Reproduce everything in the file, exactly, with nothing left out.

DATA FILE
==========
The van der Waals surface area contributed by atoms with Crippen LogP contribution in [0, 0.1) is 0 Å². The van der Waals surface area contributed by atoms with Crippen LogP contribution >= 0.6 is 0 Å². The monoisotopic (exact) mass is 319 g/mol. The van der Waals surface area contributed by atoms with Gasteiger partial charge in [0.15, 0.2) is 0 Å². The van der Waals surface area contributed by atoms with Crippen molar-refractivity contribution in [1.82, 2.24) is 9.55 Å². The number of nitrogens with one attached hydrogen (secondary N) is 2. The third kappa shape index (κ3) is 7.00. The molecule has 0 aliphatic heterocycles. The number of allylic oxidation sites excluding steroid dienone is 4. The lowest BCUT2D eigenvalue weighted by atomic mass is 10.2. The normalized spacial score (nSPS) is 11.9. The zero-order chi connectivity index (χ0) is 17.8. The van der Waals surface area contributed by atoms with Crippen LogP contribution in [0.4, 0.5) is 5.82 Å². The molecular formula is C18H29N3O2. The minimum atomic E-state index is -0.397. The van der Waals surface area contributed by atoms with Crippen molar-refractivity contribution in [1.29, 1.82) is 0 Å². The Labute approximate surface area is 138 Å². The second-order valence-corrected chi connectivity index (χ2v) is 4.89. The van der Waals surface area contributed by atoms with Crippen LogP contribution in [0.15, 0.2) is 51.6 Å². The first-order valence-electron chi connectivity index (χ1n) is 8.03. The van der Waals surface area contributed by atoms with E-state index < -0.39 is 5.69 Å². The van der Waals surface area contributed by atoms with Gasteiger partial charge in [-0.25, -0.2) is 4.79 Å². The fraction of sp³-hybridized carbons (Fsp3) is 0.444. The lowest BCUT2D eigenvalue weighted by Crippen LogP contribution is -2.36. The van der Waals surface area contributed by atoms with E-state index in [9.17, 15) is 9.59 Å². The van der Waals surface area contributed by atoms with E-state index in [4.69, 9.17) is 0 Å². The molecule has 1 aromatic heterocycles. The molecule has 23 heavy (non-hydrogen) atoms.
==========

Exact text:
The van der Waals surface area contributed by atoms with Crippen LogP contribution in [0, 0.1) is 0 Å². The van der Waals surface area contributed by atoms with Crippen LogP contribution >= 0.6 is 0 Å². The monoisotopic (exact) mass is 319 g/mol. The van der Waals surface area contributed by atoms with Gasteiger partial charge in [0.15, 0.2) is 0 Å². The van der Waals surface area contributed by atoms with Crippen molar-refractivity contribution in [1.82, 2.24) is 9.55 Å². The number of nitrogens with one attached hydrogen (secondary N) is 2. The third kappa shape index (κ3) is 7.00. The molecule has 0 aliphatic heterocycles. The number of allylic oxidation sites excluding steroid dienone is 4. The lowest BCUT2D eigenvalue weighted by atomic mass is 10.2. The normalized spacial score (nSPS) is 11.9. The zero-order chi connectivity index (χ0) is 17.8. The van der Waals surface area contributed by atoms with Crippen LogP contribution in [0.4, 0.5) is 5.82 Å². The molecular formula is C18H29N3O2. The minimum atomic E-state index is -0.397. The van der Waals surface area contributed by atoms with Crippen molar-refractivity contribution in [1.29, 1.82) is 0 Å². The Labute approximate surface area is 138 Å². The second-order valence-corrected chi connectivity index (χ2v) is 4.89. The van der Waals surface area contributed by atoms with Crippen LogP contribution in [0.15, 0.2) is 51.6 Å². The first-order valence-electron chi connectivity index (χ1n) is 8.03. The van der Waals surface area contributed by atoms with E-state index < -0.39 is 5.69 Å². The van der Waals surface area contributed by atoms with Gasteiger partial charge in [-0.25, -0.2) is 4.79 Å². The fraction of sp³-hybridized carbons (Fsp3) is 0.444. The lowest BCUT2D eigenvalue weighted by Crippen LogP contribution is -2.36. The van der Waals surface area contributed by atoms with E-state index in [9.17, 15) is 9.59 Å². The van der Waals surface area contributed by atoms with E-state index in [4.69, 9.17) is 0 Å². The molecule has 1 aromatic heterocycles. The molecule has 23 heavy (non-hydrogen) atoms.